MOSCOW, March 5 (Reuters) - Ukrainian President Victor Yanukovych said on Friday he would reverse a decision by his predecessor to honour two controversial nationalists as "Heroes of Ukraine," a title angrily rejected by Moscow and Brussels.
Pro-Western ex-president Victor Yushchenko issued a decree in January conferring the honour on Stepan Bandera, the leader of the Ukrainian nationalist forces (OUN) which fought against Nazi invaders and Soviet forces during World War Two and after.
Yushchenko had earlier awarded the title to Roman Shukhevych, Bandera's right hand.
The decrees unnerved Ukraine's giant neighbour and former imperial master Russia and further underscored its distaste for Yushchenko, who pushed his nation towards NATO and sought to shed Moscow's influence.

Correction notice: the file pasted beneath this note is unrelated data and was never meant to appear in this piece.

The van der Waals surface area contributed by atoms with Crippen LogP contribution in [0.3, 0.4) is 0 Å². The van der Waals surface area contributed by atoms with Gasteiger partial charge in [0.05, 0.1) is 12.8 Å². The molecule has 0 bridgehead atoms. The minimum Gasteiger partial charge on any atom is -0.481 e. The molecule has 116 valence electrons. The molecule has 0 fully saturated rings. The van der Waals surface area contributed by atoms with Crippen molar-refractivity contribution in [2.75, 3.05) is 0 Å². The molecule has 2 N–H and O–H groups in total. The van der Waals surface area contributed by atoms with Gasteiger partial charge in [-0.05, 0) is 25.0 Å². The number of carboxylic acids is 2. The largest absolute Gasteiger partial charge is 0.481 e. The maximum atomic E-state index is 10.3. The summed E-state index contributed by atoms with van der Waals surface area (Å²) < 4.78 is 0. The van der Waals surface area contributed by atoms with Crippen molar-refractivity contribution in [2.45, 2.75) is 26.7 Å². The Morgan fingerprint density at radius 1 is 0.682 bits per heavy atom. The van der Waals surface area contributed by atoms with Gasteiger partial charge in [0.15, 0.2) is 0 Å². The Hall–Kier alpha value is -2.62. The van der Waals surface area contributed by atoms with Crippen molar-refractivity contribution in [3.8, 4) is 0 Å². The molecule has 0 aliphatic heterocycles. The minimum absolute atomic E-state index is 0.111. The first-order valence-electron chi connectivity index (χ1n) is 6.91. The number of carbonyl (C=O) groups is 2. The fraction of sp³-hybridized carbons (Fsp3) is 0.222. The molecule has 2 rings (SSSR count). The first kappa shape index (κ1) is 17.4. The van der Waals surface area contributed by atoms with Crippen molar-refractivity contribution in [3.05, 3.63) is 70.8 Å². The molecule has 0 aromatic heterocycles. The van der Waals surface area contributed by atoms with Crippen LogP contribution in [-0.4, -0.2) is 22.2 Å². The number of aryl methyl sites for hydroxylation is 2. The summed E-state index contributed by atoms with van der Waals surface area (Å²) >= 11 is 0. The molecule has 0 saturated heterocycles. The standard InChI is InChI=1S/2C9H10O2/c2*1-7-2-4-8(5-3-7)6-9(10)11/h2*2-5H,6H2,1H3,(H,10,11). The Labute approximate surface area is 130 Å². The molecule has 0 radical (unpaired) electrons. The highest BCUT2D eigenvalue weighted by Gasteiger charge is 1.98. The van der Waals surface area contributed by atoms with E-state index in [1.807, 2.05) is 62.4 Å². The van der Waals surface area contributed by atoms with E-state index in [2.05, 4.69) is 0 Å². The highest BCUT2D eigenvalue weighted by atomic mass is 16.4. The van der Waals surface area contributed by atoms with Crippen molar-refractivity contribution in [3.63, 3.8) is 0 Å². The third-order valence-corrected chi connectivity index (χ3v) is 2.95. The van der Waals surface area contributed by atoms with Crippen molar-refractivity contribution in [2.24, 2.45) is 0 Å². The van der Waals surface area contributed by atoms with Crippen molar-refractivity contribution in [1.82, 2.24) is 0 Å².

The European Parliament in February said in a motion that it deeply deplored the award and called on the new leadership to reverse it.
"Of course, these decrees by Yushchenko have produced a resounding effect, and they are not accepted in both Ukraine and Europe," Yanukovich, elected in a Feb. 7 run-off election, told a news conference during a visit to Russia.
"This decision (to repeal the decrees) will be taken before Victory Day," he said.
Most ex-Soviet states still celebrate the Soviet Union's victory over Nazi Germany on May 9, which marks the end of the 1941-45 war known as the Great Patriotic War.
Yushchenko's glorification of Ukrainian nationalists also incensed neighbouring EU member Poland.
Much of western Ukraine was Polish territory before the war. Poles blame Bandera for massacres of some 100,000 people, many of them women and children, during his campaign to carve out an independent Ukraine at Poland's expense.
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